Trying to find a resident to fill a vacancy? If you’re a property manager or a landlord, you’ll want to refine your understanding about a “good lead” — a prospect likely to convert into a high-quality, long-term resident — versus a prospect that will simply waste your time (or worse).
But spotting the difference between the two can be tough, in part because there are many potential red flags that you’ll need to recognize in advance. Some leads might be no-shows for their scheduled appointments. Some prospects might not be ready to sign on the dotted line. Google search data has even revealed that some of your “prospects” might not even be located in your state!
“There are three characteristics that indicate a highly qualified prospect: COMMITTED, INFORMED and CONNECTED. When a prospect calls, makes an appointment [and] arrives for their tour, they have become more committed. The more commitments, the more likely they are to reserve an apartment home,” said Mary Herrold, VP of marketing and business development at JVM Realty, a company that represents more than 6,000 units.
“Informed prospects are highly qualified because they qualify themselves. They have usually visited several websites and eliminated communities that are a not a fit. A ‘connected’ prospect has friends who live in or around the community, or has been socially influenced by friends or family.”
So how can you better assess your leads? Here are some tips below:
1. Kiss a lot of frogs
First and foremost, understand what’s considered an “average” conversion within your industry.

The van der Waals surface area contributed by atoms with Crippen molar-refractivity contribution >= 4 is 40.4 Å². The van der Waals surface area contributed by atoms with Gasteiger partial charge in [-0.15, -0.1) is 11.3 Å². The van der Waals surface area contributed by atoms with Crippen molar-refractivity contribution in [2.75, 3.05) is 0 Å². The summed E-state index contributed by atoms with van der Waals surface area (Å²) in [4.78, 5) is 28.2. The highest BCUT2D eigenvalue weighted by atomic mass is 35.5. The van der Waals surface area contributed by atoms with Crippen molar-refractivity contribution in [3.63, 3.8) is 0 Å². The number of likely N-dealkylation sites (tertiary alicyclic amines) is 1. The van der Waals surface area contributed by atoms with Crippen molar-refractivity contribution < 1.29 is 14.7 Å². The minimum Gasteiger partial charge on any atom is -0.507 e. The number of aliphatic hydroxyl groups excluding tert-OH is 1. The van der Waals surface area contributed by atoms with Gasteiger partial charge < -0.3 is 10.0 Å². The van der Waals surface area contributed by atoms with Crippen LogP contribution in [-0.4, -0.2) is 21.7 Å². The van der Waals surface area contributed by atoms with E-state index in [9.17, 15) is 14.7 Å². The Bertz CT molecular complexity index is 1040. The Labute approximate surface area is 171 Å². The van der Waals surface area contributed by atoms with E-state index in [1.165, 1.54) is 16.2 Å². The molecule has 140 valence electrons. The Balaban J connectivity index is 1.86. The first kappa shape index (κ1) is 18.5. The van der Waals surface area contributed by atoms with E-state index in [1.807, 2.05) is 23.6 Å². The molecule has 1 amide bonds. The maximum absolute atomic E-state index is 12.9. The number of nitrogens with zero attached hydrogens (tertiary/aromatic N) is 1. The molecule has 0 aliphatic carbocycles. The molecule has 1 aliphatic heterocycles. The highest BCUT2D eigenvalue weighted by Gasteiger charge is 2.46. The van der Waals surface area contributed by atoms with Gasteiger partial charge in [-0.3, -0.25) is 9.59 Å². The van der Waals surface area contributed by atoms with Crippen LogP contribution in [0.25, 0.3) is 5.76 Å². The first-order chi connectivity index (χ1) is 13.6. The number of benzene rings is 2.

According to a Trulia survey of 10,000 online leads, fewer than 1 in 3 leads (29 percent) will schedule an appointment, and about 1 in 4 leads (24 percent) will actually show up to the appointment.
Just under 1 in 10 leads (9 percent) will fill out a housing application, and around 1 in 16 people (6 percent) will finally sign a lease.
The moral of the story? Be prepared for the leasing process, in part, to become a “numbers game.” Be ready to host a lot of showings, talk to dozens of prospects, and stay patient.
Fortunately, as Trulia and Inman News discuss in the “2014 Rental Outlook: Why Your Business Should Be Booming” webinar, economic, demographic and technological shifts will make it easier for landlords to get a flood of rental leads for years to come, making this “numbers game” easier for them to win.
2. Schedule an appointment immediately
Leads who schedule an appointment are three times more likely to convert into paying tenants than leads who make just basic inquiries.
In other words: Scheduling an appointment drastically increases your odds of converting the lead.
The drawback, of course, is that appointments are time-consuming. Some property managers and owners attempt to save time by prequalifying the lead before agreeing to meet for a showing. They’ll ask the lead to fill out a questionnaire or a preliminary application, and they’ll schedule a showing only if the lead passes this first qualification round.
The problem? Many landlords miss the opportunity to connect with residents because of these hoops. Rigorous prequalification narrows the funnel, but not necessarily in an optimal manner.